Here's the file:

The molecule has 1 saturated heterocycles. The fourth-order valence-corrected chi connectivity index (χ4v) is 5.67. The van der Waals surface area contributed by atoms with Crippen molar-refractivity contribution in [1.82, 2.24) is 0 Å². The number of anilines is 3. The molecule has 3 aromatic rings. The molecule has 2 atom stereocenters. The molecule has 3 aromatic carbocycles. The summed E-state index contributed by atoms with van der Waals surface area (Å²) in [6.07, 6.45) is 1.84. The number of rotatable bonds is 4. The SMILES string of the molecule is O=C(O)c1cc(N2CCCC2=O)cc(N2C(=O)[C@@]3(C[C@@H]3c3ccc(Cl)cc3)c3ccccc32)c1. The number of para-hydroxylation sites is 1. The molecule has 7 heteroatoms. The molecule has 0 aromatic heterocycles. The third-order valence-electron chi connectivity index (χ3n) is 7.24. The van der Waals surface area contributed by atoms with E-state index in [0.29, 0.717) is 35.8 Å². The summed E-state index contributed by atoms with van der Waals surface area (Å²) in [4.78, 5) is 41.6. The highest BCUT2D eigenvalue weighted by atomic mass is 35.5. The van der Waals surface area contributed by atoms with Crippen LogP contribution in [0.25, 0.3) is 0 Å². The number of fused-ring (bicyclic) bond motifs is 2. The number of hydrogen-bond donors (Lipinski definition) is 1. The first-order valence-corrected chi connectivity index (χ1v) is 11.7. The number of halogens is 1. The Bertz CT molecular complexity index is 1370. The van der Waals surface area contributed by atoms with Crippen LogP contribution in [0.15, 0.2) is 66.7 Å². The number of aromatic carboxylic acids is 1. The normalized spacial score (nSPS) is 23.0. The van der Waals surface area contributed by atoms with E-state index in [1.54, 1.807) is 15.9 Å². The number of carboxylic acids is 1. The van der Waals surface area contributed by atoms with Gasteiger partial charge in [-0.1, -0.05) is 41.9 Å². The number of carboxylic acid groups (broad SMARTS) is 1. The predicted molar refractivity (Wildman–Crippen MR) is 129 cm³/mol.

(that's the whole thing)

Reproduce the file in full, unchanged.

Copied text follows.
The molecule has 1 saturated heterocycles. The fourth-order valence-corrected chi connectivity index (χ4v) is 5.67. The van der Waals surface area contributed by atoms with Crippen molar-refractivity contribution in [1.82, 2.24) is 0 Å². The number of anilines is 3. The molecule has 3 aromatic rings. The molecule has 2 atom stereocenters. The molecule has 3 aromatic carbocycles. The summed E-state index contributed by atoms with van der Waals surface area (Å²) in [6.07, 6.45) is 1.84. The number of rotatable bonds is 4. The SMILES string of the molecule is O=C(O)c1cc(N2CCCC2=O)cc(N2C(=O)[C@@]3(C[C@@H]3c3ccc(Cl)cc3)c3ccccc32)c1. The number of para-hydroxylation sites is 1. The molecule has 7 heteroatoms. The molecule has 0 aromatic heterocycles. The third-order valence-electron chi connectivity index (χ3n) is 7.24. The van der Waals surface area contributed by atoms with E-state index in [0.29, 0.717) is 35.8 Å². The summed E-state index contributed by atoms with van der Waals surface area (Å²) in [4.78, 5) is 41.6. The highest BCUT2D eigenvalue weighted by atomic mass is 35.5. The van der Waals surface area contributed by atoms with Crippen LogP contribution in [0.25, 0.3) is 0 Å². The number of fused-ring (bicyclic) bond motifs is 2. The number of hydrogen-bond donors (Lipinski definition) is 1. The first-order valence-corrected chi connectivity index (χ1v) is 11.7. The number of halogens is 1. The Bertz CT molecular complexity index is 1370. The van der Waals surface area contributed by atoms with Crippen LogP contribution in [0.15, 0.2) is 66.7 Å². The number of aromatic carboxylic acids is 1. The normalized spacial score (nSPS) is 23.0. The van der Waals surface area contributed by atoms with E-state index in [1.54, 1.807) is 15.9 Å². The number of carboxylic acids is 1. The van der Waals surface area contributed by atoms with Gasteiger partial charge in [-0.1, -0.05) is 41.9 Å². The number of carboxylic acid groups (broad SMARTS) is 1. The predicted molar refractivity (Wildman–Crippen MR) is 129 cm³/mol.